Northern Health issues alert over rise in illicit Benzodiazepines contaminating street drugs

Northern Health issues alert over rise in illicit Benzodiazepines contaminating street drugs

Healthcare provider has previously said COVID-19 could have impacted drug supply

The healthcare provider for the northern half of the province has issued a health alert over an increase in illicit Benzodiazepines contaminating street drugs in the region.

Benzodiazepines, commonly referred to as benzos, are a type of medication that falls under the depressant category as they slow down one’s brain activity.

“When mixed with opioids, there is a higher risk of overdose,” the Northern Health (NH) wrote in a June 18 release detailing the alert. “Individuals who have overdosed using drugs contaminated with benzos may be difficult to rouse and slow to respond to naloxone.”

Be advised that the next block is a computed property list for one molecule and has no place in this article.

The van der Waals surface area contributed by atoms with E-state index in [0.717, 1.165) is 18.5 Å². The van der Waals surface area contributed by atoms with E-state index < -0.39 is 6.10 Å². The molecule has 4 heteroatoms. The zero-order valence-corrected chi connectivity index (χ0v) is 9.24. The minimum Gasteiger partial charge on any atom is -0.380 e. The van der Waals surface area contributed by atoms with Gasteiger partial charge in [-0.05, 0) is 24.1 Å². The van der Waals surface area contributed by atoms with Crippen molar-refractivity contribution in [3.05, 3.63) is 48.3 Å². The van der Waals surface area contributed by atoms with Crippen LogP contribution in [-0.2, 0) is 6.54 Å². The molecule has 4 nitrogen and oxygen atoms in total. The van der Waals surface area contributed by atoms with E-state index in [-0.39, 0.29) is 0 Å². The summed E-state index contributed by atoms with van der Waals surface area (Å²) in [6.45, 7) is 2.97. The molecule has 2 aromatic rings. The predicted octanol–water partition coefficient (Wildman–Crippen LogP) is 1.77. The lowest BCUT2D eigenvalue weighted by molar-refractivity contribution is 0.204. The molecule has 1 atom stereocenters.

NH recently suggested that while purely anecdotal, one explanation they have heard is that the supply chains of drug distribution routes could have been impacted by COVID-19 and the various degrees of lockdowns across the continent associated with it.

READ MORE: Illicit overdose deaths on the rise during COVID-19: Northern Health

“This isn’t one that we’re able to prove easily, but [we are] just hearing anecdotally that there are changes in the drug supply right now because with borders shut to normal [traffic], drug distribution routes are changing,” Northern Health Medical Health Officer Dr. Rakel Kling told Black Press Media in a May 11 interview looking at the impact of COVID-19 on the opioid crisis in the province.

The month of May was the deadliest on record for the opioid crisis; at least 170 died from overdoses in the Province.

The healthcare provider said if you suspect someone is experiencing an overdose to first call 9-1-1 and then begin by opening the subject’s airway and giving resuscitation to aid in breathing. They also recommend individuals become familiar with how to use naloxone, even if they do not use opioids themselves, and carry it in public so they are comfortable using it in an overdose scenario.



trevor.hewitt@interior-news.com
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